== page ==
of Irish masons to hand-lay the brick façade of a condominium building
in Manhattan.

“We get accused of being nostalgists, but it’s actually the reverse,”
Alesch said over steak tartare at Le Coucou, the celebrated Parisian
chef Daniel Rose’s French restaurant in SoHo, which the couple
transformed from a bland Holiday Inn into a lush bistro that manages to
feel at once Old World formal and modernly cozy, with taper candles and
green velvet chairs from 1925 drawing contrast to the rustic wooden
floors and whitewashed brick columns. “We don’t put history on a
pedestal, we don’t have it behind a velvet rope. We feel it’s not even
history!” “It’s on the continuum,” Standefer said. The couple themselves
seem plucked from some indefinite era. Alesch is a barrel-chested sandy
blond, with the kind of moustache and goatee rarely seen outside
seventeenth-century portraiture, and almost always dressed in shades of
indigo. Standefer is sharp and small with a rapid-clip, old-school New
York accent; a thick, dark curtain of flower-child hair; and a penchant
for black. Alesch told me about a conversation they’d had while working
on a hotel: “We had some bricks on the table, and the architect held up
a brick and said, ‘Really? You want to use this fake brick?’ And we were
like, ‘It’s a brick!’ They used the words ‘Disney effect,’ and I don’t
want to be mad about it, but to me it was really a low point in
understanding. To call a brick fake was really bizarre.”

In 2016, the firm’s proposal to redesign the Metropolitan Museum of
Art’s British galleries was accepted over big-name competitors and
museum veterans including Diller Scofidio + Renfro (MOMA, the Broad) and
Herzog & de Meuron (the de Young, in San Francisco). What they wanted to
figure out, Standefer explained, is “how do you express the narrative
without doing a very staid and corny vignette? Let’s do a tea
service—how do you tell the story of that ritual without making it so
prescribed and typical?” One of the galleries’ old exhibits displayed a
couple of dozen teapots, Alesch said, which were laid out
chronologically. “But, in the storeroom, there are hundreds,” he said.
“Probably a thousand,” Standefer added: soft-paste porcelain ones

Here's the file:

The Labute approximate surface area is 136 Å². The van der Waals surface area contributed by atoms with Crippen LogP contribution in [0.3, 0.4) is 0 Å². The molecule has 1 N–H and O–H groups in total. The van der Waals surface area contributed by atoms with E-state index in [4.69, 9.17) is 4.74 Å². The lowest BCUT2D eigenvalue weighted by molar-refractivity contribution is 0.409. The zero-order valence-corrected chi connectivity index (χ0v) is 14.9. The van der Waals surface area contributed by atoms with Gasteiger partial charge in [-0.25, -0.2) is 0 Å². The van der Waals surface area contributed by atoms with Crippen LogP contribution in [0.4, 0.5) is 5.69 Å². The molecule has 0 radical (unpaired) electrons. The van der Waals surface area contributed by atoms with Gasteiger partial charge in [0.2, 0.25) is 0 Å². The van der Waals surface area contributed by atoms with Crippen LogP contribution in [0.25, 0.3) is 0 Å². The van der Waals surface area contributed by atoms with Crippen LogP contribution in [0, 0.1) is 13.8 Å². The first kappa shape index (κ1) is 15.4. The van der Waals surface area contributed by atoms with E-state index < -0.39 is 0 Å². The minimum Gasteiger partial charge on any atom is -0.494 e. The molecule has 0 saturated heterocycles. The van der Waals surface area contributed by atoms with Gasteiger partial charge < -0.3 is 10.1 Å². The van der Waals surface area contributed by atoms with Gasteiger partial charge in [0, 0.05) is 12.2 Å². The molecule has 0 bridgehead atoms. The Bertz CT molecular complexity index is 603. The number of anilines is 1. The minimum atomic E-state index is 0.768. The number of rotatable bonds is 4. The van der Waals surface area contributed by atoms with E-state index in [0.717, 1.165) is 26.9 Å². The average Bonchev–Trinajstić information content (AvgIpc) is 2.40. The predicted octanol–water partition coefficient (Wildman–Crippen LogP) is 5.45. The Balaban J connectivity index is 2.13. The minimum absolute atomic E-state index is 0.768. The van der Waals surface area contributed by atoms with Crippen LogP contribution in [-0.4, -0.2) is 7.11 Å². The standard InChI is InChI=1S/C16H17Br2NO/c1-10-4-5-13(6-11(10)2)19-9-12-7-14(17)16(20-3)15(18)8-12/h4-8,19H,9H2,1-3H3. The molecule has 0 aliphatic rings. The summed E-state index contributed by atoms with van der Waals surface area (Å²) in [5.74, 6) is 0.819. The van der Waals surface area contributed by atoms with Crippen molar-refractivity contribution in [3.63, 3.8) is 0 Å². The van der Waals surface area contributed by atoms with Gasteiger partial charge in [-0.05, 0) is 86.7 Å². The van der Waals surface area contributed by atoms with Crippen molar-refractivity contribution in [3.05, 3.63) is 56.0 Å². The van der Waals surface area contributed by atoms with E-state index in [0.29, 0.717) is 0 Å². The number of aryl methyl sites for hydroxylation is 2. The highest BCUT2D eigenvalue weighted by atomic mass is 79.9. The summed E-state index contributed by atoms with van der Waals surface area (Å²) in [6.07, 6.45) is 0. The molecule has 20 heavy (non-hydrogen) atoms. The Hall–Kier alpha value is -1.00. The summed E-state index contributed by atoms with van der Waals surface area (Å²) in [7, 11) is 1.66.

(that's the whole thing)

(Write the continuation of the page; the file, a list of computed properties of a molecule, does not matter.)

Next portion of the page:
painted with floral designs or pastoral scenes; hobbit-y earthenware
ones with knobby spouts; a silver-plated “Bachelor” model from 1815; a
black-and-white one from the seventeen-sixties with a surprisingly
modern pattern.

“They really responded to the objects,” Luke Syson, the curator of the
Met’s European Sculpture and Decorative Arts collection, told me. “And
we’re talking about things that aren’t necessarily all super fashionable
at the moment. But they really saw the point of each one, in terms of
design and materials, and their embrace of that was terribly indicative
of their whole approach to the project and an understanding of what
their priorities were.” Alesch and Standefer had a “moment of
togetherness” with Syson and Ellenor Alcorn, the curator directly
overseeing the renovation, when discussing how the Met is “not a museum
of history” but “a museum of art,” Alesch recalled. This revelation led
them to wonder whether the teapots couldn’t be arranged, Standefer said,
“maybe not in chronological order but by color, or shape,” using a
method they call “massing.” As a result, one of the new galleries will
feature an enormous semicircular glass case in the center of the room,
filled with dozens of teapots and walls painted ombré blue, as a subtle
reference to the ocean and the shipping trade that first brought tea to

“What they’ve done already in restaurants and hotels is so much about
creating places that people want to be in,” Syson said. “They’re social
spaces, they’re spaces which are playful and serious and unusual. Above
all, they understand how to balance the grand and the intimate, the high
and the low, and really make places interesting and familiar and unusual
all at the same time, which is quite an art.” Structurally, they were
more limited: no exposed brick, for example, because of dust issues, and
because it’s “too Brooklyn, too of the moment,” Alesch said. But they
did manage to “reveal some muscular arches and some of the bones” of the
museum, he said. “Just enough to show a little leg, you know?”

With the Met galleries, which are scheduled to open in 2019, Standefer
and Alesch see themselves as having entered a “democratic” phase of
their career, bringing their sensibility to the masses. (“We’re
constantly looking for new categories,” Standefer said, going on to
fantasize about whether they could put their own spin on an
airport—perhaps by adding bicycles and little hop-on trains, “like at a